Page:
Both teams are also coming into the finals on winning streaks with the Lady Spikers winning their last nine matches counting the last game of the first round, a sweep of the second round, and their victory over NU last Sunday. The Morayta-based squad, after going 5-3 in the early stages of the second round went on to win six of their next seven games (lone loss was to DLSU) to enter their first volleyball final since 2009.

Keys to the series
Cobb outplaying FEU’s duo of Negrito and Cayuna.
Much of the talk about La Salle entering Season 80 was how sophomore Michelle Cobb would be able to fill the void left by the graduation of star setter Kim Fajardo. From a rookie and understudy last year, Cobb had her share of ups and down in the first round: a three-ace barrage to close-out the UP Lady Maroons was easily replaced by a bad stretch where NU’s Jasmine Nabor and Adamson’s Fen Emnas used their vast experience to outset and outplay the younger Cobb.

The Lady Tamaraws’ two-headed, setter-by-situation duo of Kyle Negrito and Gel Cayuna also has more experience compared to Cobb, but the former has improved a lot in the second round; well enough to not only earn the trust of her hitters but more importantly, that of coach Ramil de Jesus himself.

Cobbie won the battle of the setters in the first game against Cayuna, 49-36, but had less excellent sets, 35-46, in the second round against Negrito. Whoever Pascua chooses to be his team’s lead playmaker, Cobb and the team must be prepared with their game plan and adjustments.

Magic bunot: Norielle Ipac.
Current crowd favorite, middle hitter Norielle Ipac usually subs-out starter Aduke Ogunsanya when the latter makes a string of blocking or hitting mistakes. Providing instant energy and bonus offense via a seemingly unstoppable running attack, Ipac may see increased minutes in the finals and must be ready to contribute immediately.

Sharp service game and limiting FEU’s shock troopers
Aside from stopping FEU’s main hitters Pons and Basas, and limiting the effectiveness off middle blocker Cel Domingo, the La Salle defense must also be wary of any magic “bunot” off the FEU bench. Reserves like Cza Carandang errupted for 11 points against DLSU in the second round while Nette Villareal chipped in 10 in the first encounter.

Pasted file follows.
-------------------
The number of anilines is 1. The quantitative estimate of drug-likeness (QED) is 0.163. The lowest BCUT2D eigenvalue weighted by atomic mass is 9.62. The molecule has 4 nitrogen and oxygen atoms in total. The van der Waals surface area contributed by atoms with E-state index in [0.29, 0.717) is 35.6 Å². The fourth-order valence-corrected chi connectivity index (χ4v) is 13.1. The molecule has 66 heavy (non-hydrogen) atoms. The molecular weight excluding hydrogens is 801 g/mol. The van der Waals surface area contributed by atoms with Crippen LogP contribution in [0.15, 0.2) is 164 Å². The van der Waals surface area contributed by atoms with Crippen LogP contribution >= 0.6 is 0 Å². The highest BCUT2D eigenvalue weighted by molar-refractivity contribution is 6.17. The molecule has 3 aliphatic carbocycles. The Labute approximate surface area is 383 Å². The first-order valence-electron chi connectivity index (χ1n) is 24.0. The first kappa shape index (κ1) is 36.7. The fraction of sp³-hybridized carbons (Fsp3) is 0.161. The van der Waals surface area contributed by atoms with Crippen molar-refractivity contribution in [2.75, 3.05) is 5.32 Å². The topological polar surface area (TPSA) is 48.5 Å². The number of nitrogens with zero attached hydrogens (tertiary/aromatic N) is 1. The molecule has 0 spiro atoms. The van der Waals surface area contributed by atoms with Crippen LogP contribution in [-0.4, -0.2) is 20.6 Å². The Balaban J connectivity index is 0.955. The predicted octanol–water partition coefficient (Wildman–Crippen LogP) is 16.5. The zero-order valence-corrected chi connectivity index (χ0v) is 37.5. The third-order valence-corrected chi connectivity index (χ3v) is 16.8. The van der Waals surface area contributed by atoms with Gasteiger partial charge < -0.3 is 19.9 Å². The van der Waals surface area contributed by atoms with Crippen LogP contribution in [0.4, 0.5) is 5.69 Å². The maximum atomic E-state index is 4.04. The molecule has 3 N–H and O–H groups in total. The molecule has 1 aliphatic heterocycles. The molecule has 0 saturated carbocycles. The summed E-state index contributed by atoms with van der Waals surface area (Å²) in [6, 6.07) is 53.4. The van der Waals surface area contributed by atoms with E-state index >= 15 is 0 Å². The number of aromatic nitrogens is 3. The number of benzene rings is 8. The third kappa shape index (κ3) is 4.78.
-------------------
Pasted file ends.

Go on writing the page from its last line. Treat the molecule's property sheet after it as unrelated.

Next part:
The serve, DLSU’s biggest and most highlight-reel weapon this season, should also be featured prominently in the finals. Loaded and hit with bad intensions, service aces not only provided a lot of easy points this year but also deflated the confidence and halted the momentum of La Salle’s Season 80 opponents in key moments.

Championship experience
As a league pioneer, FEU has three times the number of championships of La Salle with 30 but this current batch of Lady Tamaraws does not have the finals nor the championship experience of the La Salle six have. Aside from playing in their 10th straight championship round and wanting to give RdJ his third three-peat, Cobb, Tin Tiamzon, and the rest of the team are dedicating the next two or three games to three specific people.

According to Cobb after the win in the second round against Ateneo: “We want to give them (seniors KKD, Baron, and Macandili) the grandest exit. So ‘yun yung motivation namin as a team, to give them the best exit.”

Everybody must contribute consistently, especially open hitters Tiamzon and Season 79 Finals MVP Desiree Cheng, on both offense and net/floor defense to not only give the three graduating players their fairytale UAAP ending but also extend DLSU’s mastery of modern collegiate volleyball.

Animo La Salle!

Game 1 is set on Saturday, April 28, and Game 2 on May 2, Wednesday, both at the Smart Araneta Coliseum. If necessary, Game 3 will be held on May 5, Saturday, also at the Smart Araneta Coliseum.

Season 80 elimination round scores:
DLSU 3, FEU 2 – 25-22, 25-17, 24-26, 23-25, 15-7
DLSU 3, FEU 2 – 25-17, 21-25, 16-25, 25-20, 15-5